Landscape management at home
There are many ways you can get involved in landscape management at home.
Plant a local native garden
Local native species are plants that would naturally occur in your area. These have a range of benefits, including:
- low maintenance
- drought tolerance
- minimal watering requirements
- providing food and shelter for local fauna.
Planting local native species in your garden is a way of increasing bushland connectivity.
Non-native plants in your garden can potentially ‘jump the fence’ and become problematic environmental weeds in your neighbourhood.
Planting a fire-resistant garden
Backyards for wildlife
Contrary to popular belief, native plants can be attractive, with various shapes, colours and densities, and with the right species you can have a flowering garden all year round. They are easier to grow than introduced plants and are better for the environment, providing habitat for native birds, butterflies and lizards. They are also naturally adapted to suit our conditions, being low maintenance, drought tolerant, requiring minimal water and no fertilisers or pesticides.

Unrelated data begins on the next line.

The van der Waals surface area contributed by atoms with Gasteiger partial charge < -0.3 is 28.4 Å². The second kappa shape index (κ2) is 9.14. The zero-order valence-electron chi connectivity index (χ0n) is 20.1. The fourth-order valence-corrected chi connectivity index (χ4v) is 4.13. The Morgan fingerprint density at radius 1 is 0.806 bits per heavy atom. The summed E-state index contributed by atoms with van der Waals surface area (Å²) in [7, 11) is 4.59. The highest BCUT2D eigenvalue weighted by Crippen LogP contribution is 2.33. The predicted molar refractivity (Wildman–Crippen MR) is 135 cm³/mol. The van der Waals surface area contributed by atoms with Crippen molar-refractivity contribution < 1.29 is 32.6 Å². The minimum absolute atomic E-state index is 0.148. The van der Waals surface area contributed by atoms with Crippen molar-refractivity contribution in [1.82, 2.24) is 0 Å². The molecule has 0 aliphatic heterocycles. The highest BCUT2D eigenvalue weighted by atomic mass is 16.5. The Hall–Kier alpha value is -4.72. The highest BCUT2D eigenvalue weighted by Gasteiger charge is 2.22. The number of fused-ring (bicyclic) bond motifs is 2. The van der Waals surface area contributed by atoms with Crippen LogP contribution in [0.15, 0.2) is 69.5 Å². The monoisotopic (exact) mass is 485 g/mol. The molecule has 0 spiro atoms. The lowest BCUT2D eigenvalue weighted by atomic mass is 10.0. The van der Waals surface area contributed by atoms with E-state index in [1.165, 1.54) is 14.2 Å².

Check out the Creating a wildlife friendly garden booklet and Designing a native garden fact sheet. These resources describe how to create habitat to attract native animals into your backyard.
Alternative native garden design fact sheets are also available for:
**If you see Flying Foxes (aka fruit bats) in your neighbourhood (around greater Adelaide), please call (08) 8130 9063 or email FlyingFoxWatch@sa.gov.au to report their location.
Living with wildlife
Native animals are wild animals, whether they live in natural areas, such as parks and reserves, or in our own back yards. We encourage a living with wildlife approach to sharing your home with wildlife such as birds, lizards, frogs and more.
Be water wise
Check out SA Water for tips on saving water around your home and in your garden.